On the face of it, 2019 has been a year of 5G progress. Countries like South Korea, the U.S. and Switzerland have created a global leadership position, signing up 5G subscribers on to 5G tariffs via 5G devices. Consumer services have been the obvious priority, with advanced mobile broadband (faster speeds, more capacity) as the use case. But all operators offering these services have resisted the temptation to charge a 5G premium for this improved connectivity, with most acknowledging this will come later. But how much later? And for what services?
#1: INFRASTRUCTURE AN INHIBITOR
The 5G operator use case is currently based on three categories: enhanced mobile broadband, ultra-reliable low latency communications and massive machine-type communications. Critically, enhanced mobile broadband, including fixed wireless access, can be delivered in a non-standalone 5G environment, falling back onto 4G. Both massive machine and low-latency communications will require dedicated standalone 5G networks to meet expectations. Why is this a big deal? Well because fully standalone 5G networks will take time to be fully deployed. Some countries will launch 5G sooner than others, but they’re unlikely to fully come to fruition next year.
Building new networks is tricky business and takes time. It was the same for 4G and will be the same again for 6G. But then there are new innovations and new competitive forces that will combine to add further pressure to operator 5G strategies.
#2: THE NEED FOR SPEED
The fact that operators aren’t charging a premium for 5G services currently does not mean they can’t in the future. The fixed broadband world has offered speed-based pricing for some time and it stands to reason that mobile operators will continue to follow suit. 5G enhanced mobile broadband does offer considerable improvements in network speeds and capacity and consumers are increasingly used to paying more for the best connectivity. Industry analyst group, CCS Insight, predicts that most 5G operators will move to speed-based pricing by 2021. This will be especially true of operators looking to offer converged mobile broadband and fixed wireless access connectivity in a 5G age.
What is perhaps more significant however, is where this initial tariffing innovation will lead, especially with the promise of ultra-low latency communications on the horizon - targeting both consumers and enterprise users.
#3: ULTRA-LOW, ULTRA-LUCRATIVE
Ultra-reliable, ultra-low latency communications is where much of the 5G excitement lies. It also has the widest potential for operator monetisation and overall 5G ROI. The ability to deliver on its promise requires careful planning and significant technology innovation, but also has significant revenue generating opportunity. Early consumer use cases for low latency communications are focused on virtual reality and the gaming world. Operators will have the opportunity to create specific plans offering an uninterruptable gaming experience, in a global multiplayer environment. These types of bundles will help operators target younger demographics and really develop more digital, cutting-edge brands - a key ambition for most going through digital transformation projects.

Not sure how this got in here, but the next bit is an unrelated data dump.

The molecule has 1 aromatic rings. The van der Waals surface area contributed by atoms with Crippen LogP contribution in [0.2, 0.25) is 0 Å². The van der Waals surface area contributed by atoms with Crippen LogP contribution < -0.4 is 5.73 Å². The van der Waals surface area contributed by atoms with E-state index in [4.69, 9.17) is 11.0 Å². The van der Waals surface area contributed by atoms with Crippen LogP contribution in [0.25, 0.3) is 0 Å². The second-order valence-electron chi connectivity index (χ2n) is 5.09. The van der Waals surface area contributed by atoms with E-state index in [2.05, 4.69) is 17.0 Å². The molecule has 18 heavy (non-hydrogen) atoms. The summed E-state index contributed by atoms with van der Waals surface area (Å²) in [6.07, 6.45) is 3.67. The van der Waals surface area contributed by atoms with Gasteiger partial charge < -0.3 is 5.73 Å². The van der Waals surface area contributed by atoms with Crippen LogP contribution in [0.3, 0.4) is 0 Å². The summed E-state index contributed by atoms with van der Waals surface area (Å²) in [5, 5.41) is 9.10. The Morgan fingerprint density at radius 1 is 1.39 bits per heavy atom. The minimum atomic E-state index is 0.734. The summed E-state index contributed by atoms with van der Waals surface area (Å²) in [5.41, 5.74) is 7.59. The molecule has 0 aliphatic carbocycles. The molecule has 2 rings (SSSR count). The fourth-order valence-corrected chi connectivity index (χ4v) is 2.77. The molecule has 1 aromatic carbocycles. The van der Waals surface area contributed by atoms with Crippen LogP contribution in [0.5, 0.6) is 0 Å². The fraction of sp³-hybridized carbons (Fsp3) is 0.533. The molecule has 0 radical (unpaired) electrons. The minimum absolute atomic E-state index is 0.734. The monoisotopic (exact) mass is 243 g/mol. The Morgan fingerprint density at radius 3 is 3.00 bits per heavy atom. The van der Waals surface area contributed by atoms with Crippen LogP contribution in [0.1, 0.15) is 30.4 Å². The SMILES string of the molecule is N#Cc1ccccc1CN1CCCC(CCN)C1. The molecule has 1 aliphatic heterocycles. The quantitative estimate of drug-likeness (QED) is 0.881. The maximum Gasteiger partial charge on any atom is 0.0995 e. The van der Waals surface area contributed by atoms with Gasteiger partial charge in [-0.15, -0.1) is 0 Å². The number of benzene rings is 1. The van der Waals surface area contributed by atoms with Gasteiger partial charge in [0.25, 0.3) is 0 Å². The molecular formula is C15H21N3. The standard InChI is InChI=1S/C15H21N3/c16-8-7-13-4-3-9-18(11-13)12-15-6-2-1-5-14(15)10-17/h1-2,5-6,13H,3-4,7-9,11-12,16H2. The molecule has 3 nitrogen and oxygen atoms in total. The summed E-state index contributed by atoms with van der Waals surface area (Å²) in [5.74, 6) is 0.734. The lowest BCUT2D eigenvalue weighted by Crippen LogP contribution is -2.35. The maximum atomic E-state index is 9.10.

While the consumer low-latency offer will be important, it will be dwarfed by the potential for enterprise services. The expected introduction of network slicing will create vast dedicated performance-guaranteed virtual networks which operators can offer exclusively to enterprises. Interestingly, CCS Insight believes this capability will be of particular interest to broadcast and media companies, in fact by 2023, they will start taking up network slices to radically change the feasibility and affordability of live broadcasting - especially with sports and other live events.
#4: MASSIVE MACHINE: WILL ENTERPRISES GO ROGUE?
And as for massive machine communications, how many global enterprises will be content to wait for operators to deploy 5G and how many might take it on themselves to bid for their own spectrum to power their own IoT advancements? We have seen some examples of enterprises deploying private networks in partnership with operators
to drive productivity and efficiency. But what about enterprises that look to unlicensed 5G spectrum and deploy private networks without operator involvement? Given the number of global digital power brands, it is only a matter of time before this happens, and should urge operators to move faster, to maintain some control of the massive machine opportunity.
So, in summary, for the most part 2020 will see a continuation of global 5G network deployment. For early adopters, this will see an acceleration towards standalone 5G, for the followers, non-standalone. Regardless of approach, operators will be under pressure to on-board 5G subscribers as quickly as possible. The next twelve months will be about operators shifting the consumer perception of 5G from being a benefit to a reason to upgrade and pay more. This will involve most operator marketing departments hedging their bets to convince consumers that anything and everything will be possible with 5G as they reinforce their digital brands. From a service creation and monetisation perspective, operators will be forced ensure they have the flexibility and agility to react to every new opportunity - consumer or enterprise, or emanating from enhanced mobile broadband, fixed wireless access, massive machine or low latency communications. The operators that succeed will be those that react the fastest. Let’s see what happens.
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